How to publicise your non-corporate blog
It’s already March and we are already a quater way through the year! If your New Year’s resolution is to start or kickstart a personal blog, you’ll soon find that it’s easy to lose interest without plenty of readers. So here’s a summary of the techniques you can use to push your blog…
Optimise your pages
You’re reading this on an SEO blog, so you’re likely to have some understanding of how important it is to optimise your blog.
Make sure your blog can compete in the search engine results pages, or it will simply be drowned out by all the other content online. Don’t host your blog as a WordPress.com or TypePad subdomain, host it yourself. It won’t exactly break the bank!
Make sure you know which keywords interested readers are likely to search for, and then include them naturally in your content. Aim to include your target keywords in important areas of your blog, such as your headline and the first few paragraphs.
Use proper page titles for your individual posts, ideally containing your keywords.
Adding social elements, like a Twitter ‘share’ button, to your blog is an on-page call to arms, encouraging readers to spread the word about your interesting content.
You can tap into social networks by tweeting about your new blog posts, or adding them to your Facebook page as status updates.
But you should also give visitors the ability to spread the word with a single click – many blogging platforms offer ‘social plug-ins’ as standard, which will add a ‘tweet this’ button, a Facebook share button or even a Google ‘+1′ button to the end of each post.
Adding or enabling a comment form also helps by building engagement and interactivity – and giving your readers a chance to disagree with you, if they choose.
Disagreement is actually a good thing for personal blogs. As long as nobody is extremely offended, and you don’t make any personal attacks against your readers, healthy debate can be the lifeblood of your updates.
Let people comment and be reluctant to censor them – just strip out any obvious spam comments – but do reply, and show that you have read and appreciate each comment you receive.
Some people may disagree with you, but others will show their support, and others still may add their own personal experiences that help to expand on the main theme of your post.
If a reader leaves a comment, they are more likely to post a link to your content from their own pages, and that will drive more traffic to your blog.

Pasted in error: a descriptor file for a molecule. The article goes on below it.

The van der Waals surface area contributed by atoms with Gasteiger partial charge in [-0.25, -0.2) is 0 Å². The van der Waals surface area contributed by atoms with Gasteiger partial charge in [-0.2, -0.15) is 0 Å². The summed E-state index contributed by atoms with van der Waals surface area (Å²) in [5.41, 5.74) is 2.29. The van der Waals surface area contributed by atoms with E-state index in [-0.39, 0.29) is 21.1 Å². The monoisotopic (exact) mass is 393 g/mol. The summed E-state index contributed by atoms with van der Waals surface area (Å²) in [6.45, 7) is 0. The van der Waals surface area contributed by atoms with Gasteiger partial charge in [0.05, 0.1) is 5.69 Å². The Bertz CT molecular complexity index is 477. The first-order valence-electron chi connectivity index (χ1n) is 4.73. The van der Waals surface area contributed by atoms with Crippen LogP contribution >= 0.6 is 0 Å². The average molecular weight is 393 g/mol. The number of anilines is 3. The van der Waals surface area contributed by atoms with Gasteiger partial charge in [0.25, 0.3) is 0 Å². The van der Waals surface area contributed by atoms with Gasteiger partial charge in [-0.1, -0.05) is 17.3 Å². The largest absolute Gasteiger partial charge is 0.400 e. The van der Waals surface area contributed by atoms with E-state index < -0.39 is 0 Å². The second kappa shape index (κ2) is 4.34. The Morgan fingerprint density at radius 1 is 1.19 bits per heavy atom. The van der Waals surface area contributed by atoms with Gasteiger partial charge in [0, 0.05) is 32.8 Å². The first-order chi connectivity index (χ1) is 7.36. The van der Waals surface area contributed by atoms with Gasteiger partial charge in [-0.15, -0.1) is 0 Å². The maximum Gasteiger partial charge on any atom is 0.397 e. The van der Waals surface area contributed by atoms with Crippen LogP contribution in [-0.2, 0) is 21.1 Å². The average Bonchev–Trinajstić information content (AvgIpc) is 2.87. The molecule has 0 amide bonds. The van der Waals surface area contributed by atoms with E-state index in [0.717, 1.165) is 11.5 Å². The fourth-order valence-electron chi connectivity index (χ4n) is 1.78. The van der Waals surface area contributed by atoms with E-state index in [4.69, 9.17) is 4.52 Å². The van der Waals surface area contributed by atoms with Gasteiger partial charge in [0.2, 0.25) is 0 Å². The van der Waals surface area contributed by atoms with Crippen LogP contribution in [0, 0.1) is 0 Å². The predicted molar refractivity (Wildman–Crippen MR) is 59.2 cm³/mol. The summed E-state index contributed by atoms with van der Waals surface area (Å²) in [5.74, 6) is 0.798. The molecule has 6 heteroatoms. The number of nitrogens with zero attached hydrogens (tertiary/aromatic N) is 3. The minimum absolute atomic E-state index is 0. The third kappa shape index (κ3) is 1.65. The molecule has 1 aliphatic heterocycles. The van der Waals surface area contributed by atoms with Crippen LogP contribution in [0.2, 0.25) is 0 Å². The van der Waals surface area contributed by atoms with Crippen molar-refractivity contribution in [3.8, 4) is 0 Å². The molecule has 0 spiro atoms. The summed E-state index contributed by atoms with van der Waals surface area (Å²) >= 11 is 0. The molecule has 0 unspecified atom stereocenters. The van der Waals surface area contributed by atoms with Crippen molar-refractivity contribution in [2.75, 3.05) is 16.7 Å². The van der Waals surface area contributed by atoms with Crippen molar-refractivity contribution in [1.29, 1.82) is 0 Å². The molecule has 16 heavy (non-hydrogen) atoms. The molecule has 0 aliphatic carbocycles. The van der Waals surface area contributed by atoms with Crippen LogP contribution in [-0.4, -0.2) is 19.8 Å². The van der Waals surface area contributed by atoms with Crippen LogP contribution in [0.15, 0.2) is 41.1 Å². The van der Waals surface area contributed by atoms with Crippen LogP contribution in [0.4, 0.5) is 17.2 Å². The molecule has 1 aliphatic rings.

Back in the early days of the internet, before search engines took over, the best way to build awareness of a corporate website was to submit it to several A-Z directories.
Times have changed, but there are still some useful non-search ways to build backlinks or to gain visitors from a previously untapped source.
Social networks are an obvious way to drive traffic towards your blog, as people who follow or befriend you are more likely to want to know about your personal life.
With blogs, though, there are also services like StumbleUpon and NetworkedBlogs that offer visitors new ways to discover your content, and offer you new ways to syndicate it on to your social networking profile pages.
Keep it personal
A personal blog is just that – personal. Don’t be afraid to give detail, or to touch on subjects you wouldn’t normally discuss with strangers.
One word of warning – steer clear of information you have used in security details in the past. Your mother’s maiden name, the street you grew up on, and your date of birth are all likely candidates.
Your blog posts should be about your experiences, but not solely about you. Keep it interesting for new readers, who might not even know you, and your chances of building your audience are much higher.
Keep it up
A new year is the perfect time to redouble your blogging efforts, so try to make sure you update frequently, even if not regularly.
When you think “I could blog about that…!” just do it – log on and tap out a rough draft at least, before you forget the details.
Remember, the more you blog, the more you will appear in search results, and the more returning visitors you will attract.
Keep at it over the course of 2012 and, whichever subject area you have chosen to write about, by the end of the year you should have managed to build up a decent audience.
About the guest author: Kevin Gibbons is the Director and Founder SEOptimise a UK SEO Agency, with offices in London and Paddington. A well known blogger on SEO and Social Media. Kevin writes frequently for SEOptimise and a number of well known SEO sites such as Search Engine Journal, E-Consultancy and Search Engine Land. Follow him on @kevgibbo
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